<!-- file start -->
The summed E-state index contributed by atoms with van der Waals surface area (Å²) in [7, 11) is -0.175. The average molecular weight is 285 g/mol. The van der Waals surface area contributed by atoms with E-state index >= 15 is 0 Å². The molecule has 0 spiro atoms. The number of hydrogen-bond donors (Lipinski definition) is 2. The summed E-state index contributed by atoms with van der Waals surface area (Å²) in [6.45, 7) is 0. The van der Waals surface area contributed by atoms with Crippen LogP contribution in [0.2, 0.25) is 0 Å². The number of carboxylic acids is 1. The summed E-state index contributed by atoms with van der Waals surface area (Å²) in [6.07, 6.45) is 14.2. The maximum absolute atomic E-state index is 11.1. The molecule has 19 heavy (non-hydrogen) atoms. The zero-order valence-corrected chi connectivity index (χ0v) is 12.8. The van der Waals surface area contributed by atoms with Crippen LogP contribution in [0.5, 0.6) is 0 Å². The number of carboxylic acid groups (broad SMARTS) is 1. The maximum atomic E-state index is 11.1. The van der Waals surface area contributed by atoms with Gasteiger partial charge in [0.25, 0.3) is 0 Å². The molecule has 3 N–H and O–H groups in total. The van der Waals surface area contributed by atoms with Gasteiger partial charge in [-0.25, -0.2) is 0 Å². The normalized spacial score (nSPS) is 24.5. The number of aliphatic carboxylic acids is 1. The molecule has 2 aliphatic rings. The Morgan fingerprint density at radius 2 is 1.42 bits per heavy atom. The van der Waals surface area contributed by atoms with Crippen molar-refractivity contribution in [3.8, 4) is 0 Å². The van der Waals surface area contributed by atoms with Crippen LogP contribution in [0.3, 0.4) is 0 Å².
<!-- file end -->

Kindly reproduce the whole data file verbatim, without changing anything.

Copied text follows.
The summed E-state index contributed by atoms with van der Waals surface area (Å²) in [7, 11) is -0.175. The average molecular weight is 285 g/mol. The van der Waals surface area contributed by atoms with E-state index >= 15 is 0 Å². The molecule has 0 spiro atoms. The number of hydrogen-bond donors (Lipinski definition) is 2. The summed E-state index contributed by atoms with van der Waals surface area (Å²) in [6.45, 7) is 0. The van der Waals surface area contributed by atoms with Crippen LogP contribution in [0.2, 0.25) is 0 Å². The number of carboxylic acids is 1. The summed E-state index contributed by atoms with van der Waals surface area (Å²) in [6.07, 6.45) is 14.2. The maximum absolute atomic E-state index is 11.1. The molecule has 19 heavy (non-hydrogen) atoms. The zero-order valence-corrected chi connectivity index (χ0v) is 12.8. The van der Waals surface area contributed by atoms with Crippen LogP contribution in [0.5, 0.6) is 0 Å². The number of carboxylic acid groups (broad SMARTS) is 1. The maximum atomic E-state index is 11.1. The van der Waals surface area contributed by atoms with Gasteiger partial charge in [0.25, 0.3) is 0 Å². The molecule has 3 N–H and O–H groups in total. The van der Waals surface area contributed by atoms with Gasteiger partial charge in [-0.25, -0.2) is 0 Å². The normalized spacial score (nSPS) is 24.5. The number of aliphatic carboxylic acids is 1. The molecule has 2 aliphatic rings. The Morgan fingerprint density at radius 2 is 1.42 bits per heavy atom. The van der Waals surface area contributed by atoms with Crippen molar-refractivity contribution in [3.8, 4) is 0 Å². The van der Waals surface area contributed by atoms with Crippen LogP contribution in [0.3, 0.4) is 0 Å².